A number of studies have attempted to characterize the practices of former geriatrics fellows and geriatrics faculty. According to recent figures provided by the National Study of Internal Medicine Manpower, a considerably higher percentage of graduates of geriatrics fellowship programs enter full-time academic positions compared with graduates of cardiology and pulmonary fellowship programs (Table 2). Siu et al. (1989) surveyed graduates of training programs in geriatric medicine and geropsychiatry who had completed training as of July 1, 1986. That study revealed that the typical alumnus of fellowship training in geriatric medicine is an internist who spends roughly half of his or her time on direct patient care and about one-half of a day a week each on research and on teaching, with most of the patients being seen in an ambulatory care setting or in a hospital. A substantial percentage of graduates in each specialty reported that they spent more than half of their time in direct patient care (44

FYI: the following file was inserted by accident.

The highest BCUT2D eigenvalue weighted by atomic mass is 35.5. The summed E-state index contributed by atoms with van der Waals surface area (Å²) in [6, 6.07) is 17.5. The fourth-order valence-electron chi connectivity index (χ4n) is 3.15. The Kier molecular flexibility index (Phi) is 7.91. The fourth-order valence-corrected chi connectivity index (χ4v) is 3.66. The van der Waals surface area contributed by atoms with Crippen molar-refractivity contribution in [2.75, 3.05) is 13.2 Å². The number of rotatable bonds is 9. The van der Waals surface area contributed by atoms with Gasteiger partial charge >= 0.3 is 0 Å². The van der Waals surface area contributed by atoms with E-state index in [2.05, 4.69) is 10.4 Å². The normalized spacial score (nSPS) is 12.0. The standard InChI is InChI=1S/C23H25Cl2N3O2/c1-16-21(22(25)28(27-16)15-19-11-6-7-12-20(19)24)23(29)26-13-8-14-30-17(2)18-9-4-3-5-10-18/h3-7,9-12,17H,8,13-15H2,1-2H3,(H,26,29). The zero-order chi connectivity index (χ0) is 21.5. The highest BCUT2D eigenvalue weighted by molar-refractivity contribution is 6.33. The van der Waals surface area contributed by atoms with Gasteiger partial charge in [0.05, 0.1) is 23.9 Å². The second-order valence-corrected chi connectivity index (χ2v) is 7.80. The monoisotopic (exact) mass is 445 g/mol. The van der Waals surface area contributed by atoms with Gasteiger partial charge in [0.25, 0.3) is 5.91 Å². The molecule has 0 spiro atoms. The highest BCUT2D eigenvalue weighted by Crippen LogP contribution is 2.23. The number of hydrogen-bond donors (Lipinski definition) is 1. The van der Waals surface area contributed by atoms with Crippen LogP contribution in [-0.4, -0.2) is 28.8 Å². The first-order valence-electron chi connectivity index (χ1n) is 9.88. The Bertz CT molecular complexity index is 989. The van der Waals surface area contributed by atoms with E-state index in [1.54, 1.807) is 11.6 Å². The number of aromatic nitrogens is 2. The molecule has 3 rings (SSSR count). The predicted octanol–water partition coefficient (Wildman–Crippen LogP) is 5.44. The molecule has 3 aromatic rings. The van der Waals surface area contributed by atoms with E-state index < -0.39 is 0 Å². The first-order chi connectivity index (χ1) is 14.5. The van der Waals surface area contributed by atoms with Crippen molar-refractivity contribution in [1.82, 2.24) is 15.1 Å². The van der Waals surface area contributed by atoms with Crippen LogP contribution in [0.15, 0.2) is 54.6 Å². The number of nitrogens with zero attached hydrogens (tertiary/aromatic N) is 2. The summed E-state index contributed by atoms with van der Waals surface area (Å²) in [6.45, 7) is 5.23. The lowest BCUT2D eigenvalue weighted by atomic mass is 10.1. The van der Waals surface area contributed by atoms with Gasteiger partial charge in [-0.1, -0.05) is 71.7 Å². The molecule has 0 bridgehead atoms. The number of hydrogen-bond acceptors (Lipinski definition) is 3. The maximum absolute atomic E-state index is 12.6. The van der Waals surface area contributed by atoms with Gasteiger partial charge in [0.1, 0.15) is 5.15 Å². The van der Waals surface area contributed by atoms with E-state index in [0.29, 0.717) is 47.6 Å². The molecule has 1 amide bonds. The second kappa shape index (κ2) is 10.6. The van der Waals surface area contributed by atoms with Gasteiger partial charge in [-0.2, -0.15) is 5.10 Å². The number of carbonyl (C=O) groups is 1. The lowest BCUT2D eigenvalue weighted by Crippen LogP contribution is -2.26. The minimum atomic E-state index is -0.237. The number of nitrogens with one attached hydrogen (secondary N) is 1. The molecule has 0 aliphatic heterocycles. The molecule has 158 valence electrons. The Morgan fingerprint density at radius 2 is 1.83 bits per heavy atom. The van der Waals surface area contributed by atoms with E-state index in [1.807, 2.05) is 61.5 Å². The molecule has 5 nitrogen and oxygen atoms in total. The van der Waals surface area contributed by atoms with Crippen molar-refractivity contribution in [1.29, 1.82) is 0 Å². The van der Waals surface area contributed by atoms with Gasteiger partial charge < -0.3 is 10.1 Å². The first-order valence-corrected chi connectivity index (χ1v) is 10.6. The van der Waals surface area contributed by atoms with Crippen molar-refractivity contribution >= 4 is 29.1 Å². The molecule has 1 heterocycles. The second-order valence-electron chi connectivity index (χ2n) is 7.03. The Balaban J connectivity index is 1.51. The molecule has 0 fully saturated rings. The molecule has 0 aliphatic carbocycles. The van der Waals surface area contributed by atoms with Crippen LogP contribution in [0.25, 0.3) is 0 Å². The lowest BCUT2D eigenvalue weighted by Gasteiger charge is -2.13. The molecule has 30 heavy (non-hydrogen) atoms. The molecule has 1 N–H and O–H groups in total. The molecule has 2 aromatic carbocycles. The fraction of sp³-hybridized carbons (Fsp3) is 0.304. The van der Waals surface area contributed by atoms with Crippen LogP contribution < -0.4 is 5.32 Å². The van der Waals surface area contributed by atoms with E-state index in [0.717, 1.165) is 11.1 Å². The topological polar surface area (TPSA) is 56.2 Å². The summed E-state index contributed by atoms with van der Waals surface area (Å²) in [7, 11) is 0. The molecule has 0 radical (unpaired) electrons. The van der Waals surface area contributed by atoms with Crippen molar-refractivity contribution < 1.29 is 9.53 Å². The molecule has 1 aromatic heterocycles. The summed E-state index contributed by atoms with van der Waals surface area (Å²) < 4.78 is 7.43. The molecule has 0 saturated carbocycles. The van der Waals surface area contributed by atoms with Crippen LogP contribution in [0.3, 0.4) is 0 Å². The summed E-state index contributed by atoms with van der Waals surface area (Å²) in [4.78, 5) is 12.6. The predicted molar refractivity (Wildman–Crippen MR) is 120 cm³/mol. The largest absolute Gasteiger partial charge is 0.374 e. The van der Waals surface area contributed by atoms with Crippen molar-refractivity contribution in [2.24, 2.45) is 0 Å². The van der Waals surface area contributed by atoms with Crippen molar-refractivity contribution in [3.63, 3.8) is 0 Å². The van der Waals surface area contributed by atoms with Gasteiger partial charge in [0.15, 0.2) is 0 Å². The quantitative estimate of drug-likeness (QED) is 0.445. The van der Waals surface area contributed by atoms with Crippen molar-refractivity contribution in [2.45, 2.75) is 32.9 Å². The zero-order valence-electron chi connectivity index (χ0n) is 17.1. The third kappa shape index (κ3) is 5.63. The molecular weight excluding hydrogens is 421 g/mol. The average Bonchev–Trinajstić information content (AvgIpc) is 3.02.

percent of the geriatric medicine graduates and 39 percent of geropsychiatry graduates). Medical school appointments were held by 69 percent of geriatric medicine graduates and 83 percent of the geropsychiatry graduates. Only 6.7 percent of geriatric medicine graduates and 3.3 percent of geropsychiatry graduates spent more than 50 percent of their time in research. The limited number of publications by faculty geriatricians was similar to that by faculty in general internal medicine programs (who averaged 1.3 papers annually). The problems that confront faculty in these two specialty areas with respect to their progress in academe seem somewhat similar. The low publication rate among the graduates surveyed also suggests that scholarly research activities might not have been optimally pursued during their training.